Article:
No, smart metering systems can always be fitted on a voluntary basis. In such cases, the price of the installation and operation must be negotiated with the metering point operator.

The Act permits a priority roll-out to certain distributed generating installations, for example, so that the full market-based potential of smart meters to serve the system can be utilised at all times.

Costs of installing and operating smart meters

As is already the case with electricity meters, the costs are normally to be borne by the consumer or the operator of the generating plant. The new aspect is the protection the consumers/operators will enjoy: there are individual price caps which must always be kept to when the equipment is installed and operated:

Smart meter-roll scenario as provided for in the Act; Source: BMWK


At present, the costs of metering point operation and metering via electronic meters are approx. €20 p.a. for consumers. This is also the upper price limit for “modern metering devices”. For small-scale consumers, the charge for metering point operation is currently approx. €30 p.a.

These price caps are based upon the individual and macroeconomic potential benefits calculated in the cost-benefit analysis. On the consumer side, only the potential savings resulting from the increased transparency of consumption have been taken into account.

Funding via the grid charges would make it more difficult to prescribe individual price caps and reduce the resulting cost transparency. Also, funding via the grid charges would only be available for the grid operators, and would therefore impede market access for third-party metering point operators.

In this case, the grid operator can invite tenders and transfer its responsibility for smart meters and modern metering devices to another company. The Metering Point Operation Act sets out special provisions for this.

Role of the normally responsible metering point operator

This is the party which is responsible for the installation and operation of smart meters and modern metering devices unless the consumer or plant operator has opted for a different company to serve as the metering point operator.

Normally responsible metering point operators have to pass a two-fold certification procedure: one from the relevant regulatory authority in terms of the economic situation of the company; another from the BSI in terms of the technical and organisational requirements relating to data protection and data security.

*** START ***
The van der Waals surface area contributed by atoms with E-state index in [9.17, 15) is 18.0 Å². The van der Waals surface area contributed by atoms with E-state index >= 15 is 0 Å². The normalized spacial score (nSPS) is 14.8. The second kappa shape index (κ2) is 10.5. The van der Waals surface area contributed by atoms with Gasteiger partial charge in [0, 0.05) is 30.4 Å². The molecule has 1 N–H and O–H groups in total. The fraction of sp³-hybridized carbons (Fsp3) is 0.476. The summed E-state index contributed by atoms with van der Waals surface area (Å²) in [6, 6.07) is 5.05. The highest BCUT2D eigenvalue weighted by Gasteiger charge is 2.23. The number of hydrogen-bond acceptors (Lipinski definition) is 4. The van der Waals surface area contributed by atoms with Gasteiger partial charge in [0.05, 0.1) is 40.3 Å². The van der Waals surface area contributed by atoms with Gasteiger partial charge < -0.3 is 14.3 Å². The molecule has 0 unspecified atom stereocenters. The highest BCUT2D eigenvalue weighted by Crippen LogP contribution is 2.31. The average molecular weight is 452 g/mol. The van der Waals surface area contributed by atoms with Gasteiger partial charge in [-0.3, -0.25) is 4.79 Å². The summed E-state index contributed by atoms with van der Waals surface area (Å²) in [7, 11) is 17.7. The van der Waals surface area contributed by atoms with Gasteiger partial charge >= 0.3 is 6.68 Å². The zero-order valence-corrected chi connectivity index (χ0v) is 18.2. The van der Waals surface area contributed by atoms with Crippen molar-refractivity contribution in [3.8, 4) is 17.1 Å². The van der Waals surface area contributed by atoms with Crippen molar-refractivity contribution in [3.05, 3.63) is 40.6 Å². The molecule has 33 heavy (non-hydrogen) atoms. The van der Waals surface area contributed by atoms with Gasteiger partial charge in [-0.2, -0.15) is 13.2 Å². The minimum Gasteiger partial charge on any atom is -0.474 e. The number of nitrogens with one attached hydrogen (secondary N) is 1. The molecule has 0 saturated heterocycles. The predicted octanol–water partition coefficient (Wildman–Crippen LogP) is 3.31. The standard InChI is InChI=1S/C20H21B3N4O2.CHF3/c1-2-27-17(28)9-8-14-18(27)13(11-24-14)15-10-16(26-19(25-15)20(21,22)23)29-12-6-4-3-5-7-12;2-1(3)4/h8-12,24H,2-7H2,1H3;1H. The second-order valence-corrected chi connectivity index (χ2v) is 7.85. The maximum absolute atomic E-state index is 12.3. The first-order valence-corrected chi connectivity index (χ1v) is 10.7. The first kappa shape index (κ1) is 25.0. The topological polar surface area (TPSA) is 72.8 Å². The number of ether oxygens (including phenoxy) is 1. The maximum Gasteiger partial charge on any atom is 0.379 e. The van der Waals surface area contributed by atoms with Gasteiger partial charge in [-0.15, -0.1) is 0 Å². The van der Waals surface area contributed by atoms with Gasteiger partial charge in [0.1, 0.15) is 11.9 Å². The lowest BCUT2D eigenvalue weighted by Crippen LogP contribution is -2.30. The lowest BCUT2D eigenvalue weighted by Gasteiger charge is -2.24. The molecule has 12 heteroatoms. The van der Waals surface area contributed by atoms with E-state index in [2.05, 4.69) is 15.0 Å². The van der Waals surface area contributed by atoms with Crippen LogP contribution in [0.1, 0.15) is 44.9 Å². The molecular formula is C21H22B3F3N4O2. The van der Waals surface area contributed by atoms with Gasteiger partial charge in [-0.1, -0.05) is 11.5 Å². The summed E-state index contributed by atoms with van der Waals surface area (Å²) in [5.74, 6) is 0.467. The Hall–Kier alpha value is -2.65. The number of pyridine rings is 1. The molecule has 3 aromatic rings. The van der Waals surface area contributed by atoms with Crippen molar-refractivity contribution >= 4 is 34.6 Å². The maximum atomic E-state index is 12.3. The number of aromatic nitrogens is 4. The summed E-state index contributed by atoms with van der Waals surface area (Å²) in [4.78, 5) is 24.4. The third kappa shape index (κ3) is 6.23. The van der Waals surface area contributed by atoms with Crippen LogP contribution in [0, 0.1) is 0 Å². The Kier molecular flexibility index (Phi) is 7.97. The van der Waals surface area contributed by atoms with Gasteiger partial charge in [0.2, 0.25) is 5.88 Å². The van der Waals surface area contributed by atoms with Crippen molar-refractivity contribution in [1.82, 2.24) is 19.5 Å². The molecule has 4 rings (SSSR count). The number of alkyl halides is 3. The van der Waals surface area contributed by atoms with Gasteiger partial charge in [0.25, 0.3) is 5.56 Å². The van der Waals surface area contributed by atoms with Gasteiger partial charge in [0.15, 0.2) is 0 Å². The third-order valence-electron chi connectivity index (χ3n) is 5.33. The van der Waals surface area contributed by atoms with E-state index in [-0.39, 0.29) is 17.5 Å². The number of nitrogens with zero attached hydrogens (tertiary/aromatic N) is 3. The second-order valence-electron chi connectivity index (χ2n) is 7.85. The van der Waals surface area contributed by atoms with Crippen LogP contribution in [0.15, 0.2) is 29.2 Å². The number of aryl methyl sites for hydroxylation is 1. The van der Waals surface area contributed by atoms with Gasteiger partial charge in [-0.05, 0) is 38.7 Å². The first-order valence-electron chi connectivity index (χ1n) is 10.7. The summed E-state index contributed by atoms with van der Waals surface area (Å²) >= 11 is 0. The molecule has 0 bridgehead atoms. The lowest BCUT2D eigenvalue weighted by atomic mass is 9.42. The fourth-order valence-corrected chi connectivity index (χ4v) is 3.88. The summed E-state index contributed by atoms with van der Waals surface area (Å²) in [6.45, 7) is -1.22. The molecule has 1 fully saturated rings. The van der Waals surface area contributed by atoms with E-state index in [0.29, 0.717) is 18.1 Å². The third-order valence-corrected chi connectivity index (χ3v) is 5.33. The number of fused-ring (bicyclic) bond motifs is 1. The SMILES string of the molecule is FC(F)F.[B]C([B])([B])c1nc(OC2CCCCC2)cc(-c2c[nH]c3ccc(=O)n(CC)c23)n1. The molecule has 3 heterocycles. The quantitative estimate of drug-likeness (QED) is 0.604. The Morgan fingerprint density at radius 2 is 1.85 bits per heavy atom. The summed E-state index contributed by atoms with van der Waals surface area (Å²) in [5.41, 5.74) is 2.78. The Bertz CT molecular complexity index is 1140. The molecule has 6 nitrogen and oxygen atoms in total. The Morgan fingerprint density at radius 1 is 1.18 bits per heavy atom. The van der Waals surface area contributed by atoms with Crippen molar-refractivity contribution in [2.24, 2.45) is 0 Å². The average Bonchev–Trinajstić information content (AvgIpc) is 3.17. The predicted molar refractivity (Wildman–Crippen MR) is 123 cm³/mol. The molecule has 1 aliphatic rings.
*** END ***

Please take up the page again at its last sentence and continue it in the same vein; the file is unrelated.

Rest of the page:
No. Every consumer or plant operator is free to select a company of its choice as its metering point operator if that company possesses the necessary certificates.

Yes, by transferring that responsibility.

Firstly, this is an “opt out” for grid operators, e.g. if they wish to concentrate on their core business of grid operation or if they cannot meet the price cap requirements. Secondly, the mechanism boosts competition to operate metering points.

Yes, if the normally responsible metering point operator fails to perform its obligations properly in terms of the roll-out of smart meters and modern metering devices.

The rules on the procedure do not establish new, sector-specific procurement law, but are based on the general rules of the Act against Restraints of Competition.

Submetering, value-added services

At present, electricity, gas, heating and district heat are metered and billed by separate companies. This necessitates several different meter-reading dates and invoicing procedures. The Metering Point Operation Act is to introduce a technology which combines these processes and can reduce costs for the consumer.

No, but there will be incentives to simplify metering point operation and to optimise the costs for the consumer. For example, landlords can initiate a corresponding modernisation of their properties. New gas meters must – as already stated by the Energy Industry Act – be capable of integration into smart metering systems via an interface.

No, it does not contain any rules on this. However, the smart meter gateway can serve as a secure communication infrastructure for this and as a standard solution for this area too.